There is a glaring, obvious, hideous hole in the Cleveland Indians' offense. It's no secret. The tandem of catchers they throw out there, Yan Gomes and Roberto Perez, continue to prove that bad luck and a general lack of ability to make contact don't bode well for a hitter's offensive output.
One might think it would be a good idea to find a catcher that could do these things if playoff contention wanted to be solidified. But catching is that unique position where the bat is, at best, secondary to its importance. In everything save the slash line, the Indians continue to be truly excellent behind the plate.
The ability to be a truly great backstop is fleeting. Case in point, near-Indian Jonathan Lucroy, who has fallen from the top of the game to be literally the worst at it. It's a game of inches, of flinches that make a strike look like not one and non-strikes being transformed. For instance, here's Yan Gomes' non-strike transmogrifications this year:
Pretty good, right? He's able to add a solid two or three ball widths to the plate, and at the corners he has been able to seemingly pull the ball out of the ether to edge towards a strikeout. Perez is pretty good at it too:
I'm rather impressed at Perez's pulling strikes down from above the zone. That's right in the eyeline of the umpire, and he simply twists reality so the ump sees something that isn't there. Quite magical if you ask me.
It also makes sense that he catches Trevor Bauer so much, because Bauer works the top of the zone. That could be backwards reasoning (Bauer throws high pitches a lot, so Perez has more chances) but it's something he's shown a propensity for. Conversely, Yan is good at those pitches down in the zone and off the edges — places Corey Kluber works with his cutter, sinker and curve. The more you think about it, the more these respective batteries make sense. Crafty roster building by the Indians
It's been a truth for a long time that one should not runon Yan. The Indians' Twitter account has a nice collection of videos to accompany the constant pickoffs he pulls off. What this translates to, in measured terms, is his gunning down 19 runners in 41 chances. Between him and Perez, they lead the American League in caught stealing percentage with 43 percent. Perez isn't quite as good at it as Gomes, his 33 percent only three ticks above the league average, but it's still alright. But seriously — don't run on Yan.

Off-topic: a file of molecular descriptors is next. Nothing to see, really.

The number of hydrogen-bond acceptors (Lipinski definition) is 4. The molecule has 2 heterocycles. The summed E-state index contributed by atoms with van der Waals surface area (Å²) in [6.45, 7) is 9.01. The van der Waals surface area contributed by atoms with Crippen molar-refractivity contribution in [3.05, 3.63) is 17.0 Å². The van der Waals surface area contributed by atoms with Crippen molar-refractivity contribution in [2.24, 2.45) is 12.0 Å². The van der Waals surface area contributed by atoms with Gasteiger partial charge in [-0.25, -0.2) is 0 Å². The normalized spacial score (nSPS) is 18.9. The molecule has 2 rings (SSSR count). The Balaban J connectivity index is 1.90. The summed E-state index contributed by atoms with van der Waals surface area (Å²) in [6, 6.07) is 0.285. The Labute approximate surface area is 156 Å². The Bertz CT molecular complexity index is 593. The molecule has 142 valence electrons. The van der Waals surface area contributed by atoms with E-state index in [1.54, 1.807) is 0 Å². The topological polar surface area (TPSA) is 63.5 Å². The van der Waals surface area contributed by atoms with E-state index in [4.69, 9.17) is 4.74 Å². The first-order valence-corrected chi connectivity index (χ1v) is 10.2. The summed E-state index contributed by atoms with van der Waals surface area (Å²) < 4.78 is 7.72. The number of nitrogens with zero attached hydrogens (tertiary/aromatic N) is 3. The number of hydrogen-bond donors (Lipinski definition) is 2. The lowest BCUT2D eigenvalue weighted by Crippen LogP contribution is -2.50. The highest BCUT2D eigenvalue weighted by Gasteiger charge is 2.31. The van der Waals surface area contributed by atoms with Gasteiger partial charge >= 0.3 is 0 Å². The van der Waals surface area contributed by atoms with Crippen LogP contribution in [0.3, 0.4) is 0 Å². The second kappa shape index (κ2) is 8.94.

As a group, Cleveland catchers trail only the Los Angeles Angels in throwing runs (+1.7), are fourth in baseball in Blocking Runs (+1.7), and their 8.6 fielding runs above average places them sixth in baseball and third in the AL. These guys are good at what they do. Again, they cannot hit worth a damn — especially Perez.
Combined, Tribe catchers have a .206/.294/.324 slash line, own a 67 wRC+ (Perez really drags that down with a 39 wRC+, still better than a year ago), and strike out 26 percent of the time. If they hit for more power than the six homers the two of them have combined for it would be alright, but nope. Very garden hose-y up there. Yet, despite all that, they still walk more than 10 percent of the time. They do at least one thing decently well, and one of these days one of them will have a hot streak. Right?
Unless it's absurdly cheap, there's no reason to chase a new catcher before the deadline. Whatever offensive plus they might bring would be negated by the loss of the defense Gomes andPerez provide. Perhaps Tyler Flowers, who is having a career offensive year (126 wRC+) and has been possibly the best defensive catcher in baseball this year, would be a good choice. He'd be a half-year rental and wouldn't cost anything big time probably. But one wonders about the impact that would have on the staff. Remember, Corey Kluber took a month or two to get used to throwing to Perez when Gomes was hurt. And with Mike Clevinger and Trevor Bauer starting to turn a corner, does changing the other end of the battery make sense? They're professionals, they'd get over it, but at what cost. That's about the only move I'd make, and even then there's a lot of backup catcher on the roster for several years. That's not the kind of place Cleveland can afford to dump money. Unless a killer deal comes up, this is the situation. They’ll bring winning to the team, just not in evident ways. It is the way it must be.
Until the amazing Mejia arrives, of course. It could be worse, but it's certainly not that bad.